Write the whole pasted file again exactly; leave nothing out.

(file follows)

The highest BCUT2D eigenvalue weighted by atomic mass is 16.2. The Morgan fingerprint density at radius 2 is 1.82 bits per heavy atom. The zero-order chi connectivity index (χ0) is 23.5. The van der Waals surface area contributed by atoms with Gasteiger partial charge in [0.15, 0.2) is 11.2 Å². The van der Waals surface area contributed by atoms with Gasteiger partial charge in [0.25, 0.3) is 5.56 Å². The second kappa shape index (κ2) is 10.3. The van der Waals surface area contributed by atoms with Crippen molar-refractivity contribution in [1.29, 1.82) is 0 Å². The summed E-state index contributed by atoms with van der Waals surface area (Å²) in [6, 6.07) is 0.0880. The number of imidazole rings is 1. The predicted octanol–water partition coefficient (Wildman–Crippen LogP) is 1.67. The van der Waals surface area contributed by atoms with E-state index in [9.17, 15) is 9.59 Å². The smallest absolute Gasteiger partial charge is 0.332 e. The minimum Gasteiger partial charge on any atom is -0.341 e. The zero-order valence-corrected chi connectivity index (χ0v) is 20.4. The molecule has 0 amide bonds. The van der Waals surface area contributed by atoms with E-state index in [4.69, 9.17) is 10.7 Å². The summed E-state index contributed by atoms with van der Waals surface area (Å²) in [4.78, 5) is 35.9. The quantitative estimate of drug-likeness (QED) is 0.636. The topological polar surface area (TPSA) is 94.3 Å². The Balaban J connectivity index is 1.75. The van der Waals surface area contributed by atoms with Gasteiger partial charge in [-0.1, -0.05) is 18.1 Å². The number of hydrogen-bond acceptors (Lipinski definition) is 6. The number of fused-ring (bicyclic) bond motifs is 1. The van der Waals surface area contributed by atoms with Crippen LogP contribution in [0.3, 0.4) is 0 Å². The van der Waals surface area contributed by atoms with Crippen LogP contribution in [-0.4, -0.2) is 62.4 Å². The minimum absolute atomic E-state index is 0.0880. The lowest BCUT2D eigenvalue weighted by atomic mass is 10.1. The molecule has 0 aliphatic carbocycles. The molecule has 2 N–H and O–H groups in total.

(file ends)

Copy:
The highest BCUT2D eigenvalue weighted by atomic mass is 16.2. The Morgan fingerprint density at radius 2 is 1.82 bits per heavy atom. The zero-order chi connectivity index (χ0) is 23.5. The van der Waals surface area contributed by atoms with Gasteiger partial charge in [0.15, 0.2) is 11.2 Å². The van der Waals surface area contributed by atoms with Gasteiger partial charge in [0.25, 0.3) is 5.56 Å². The second kappa shape index (κ2) is 10.3. The van der Waals surface area contributed by atoms with Crippen molar-refractivity contribution in [1.29, 1.82) is 0 Å². The summed E-state index contributed by atoms with van der Waals surface area (Å²) in [6, 6.07) is 0.0880. The number of imidazole rings is 1. The predicted octanol–water partition coefficient (Wildman–Crippen LogP) is 1.67. The van der Waals surface area contributed by atoms with E-state index in [9.17, 15) is 9.59 Å². The smallest absolute Gasteiger partial charge is 0.332 e. The minimum Gasteiger partial charge on any atom is -0.341 e. The zero-order valence-corrected chi connectivity index (χ0v) is 20.4. The molecule has 0 amide bonds. The van der Waals surface area contributed by atoms with E-state index in [4.69, 9.17) is 10.7 Å². The summed E-state index contributed by atoms with van der Waals surface area (Å²) in [4.78, 5) is 35.9. The quantitative estimate of drug-likeness (QED) is 0.636. The topological polar surface area (TPSA) is 94.3 Å². The Balaban J connectivity index is 1.75. The van der Waals surface area contributed by atoms with Gasteiger partial charge in [-0.1, -0.05) is 18.1 Å². The number of hydrogen-bond acceptors (Lipinski definition) is 6. The number of fused-ring (bicyclic) bond motifs is 1. The van der Waals surface area contributed by atoms with Crippen LogP contribution in [0.3, 0.4) is 0 Å². The van der Waals surface area contributed by atoms with Crippen LogP contribution in [-0.4, -0.2) is 62.4 Å². The minimum absolute atomic E-state index is 0.0880. The lowest BCUT2D eigenvalue weighted by atomic mass is 10.1. The molecule has 0 aliphatic carbocycles. The molecule has 2 N–H and O–H groups in total.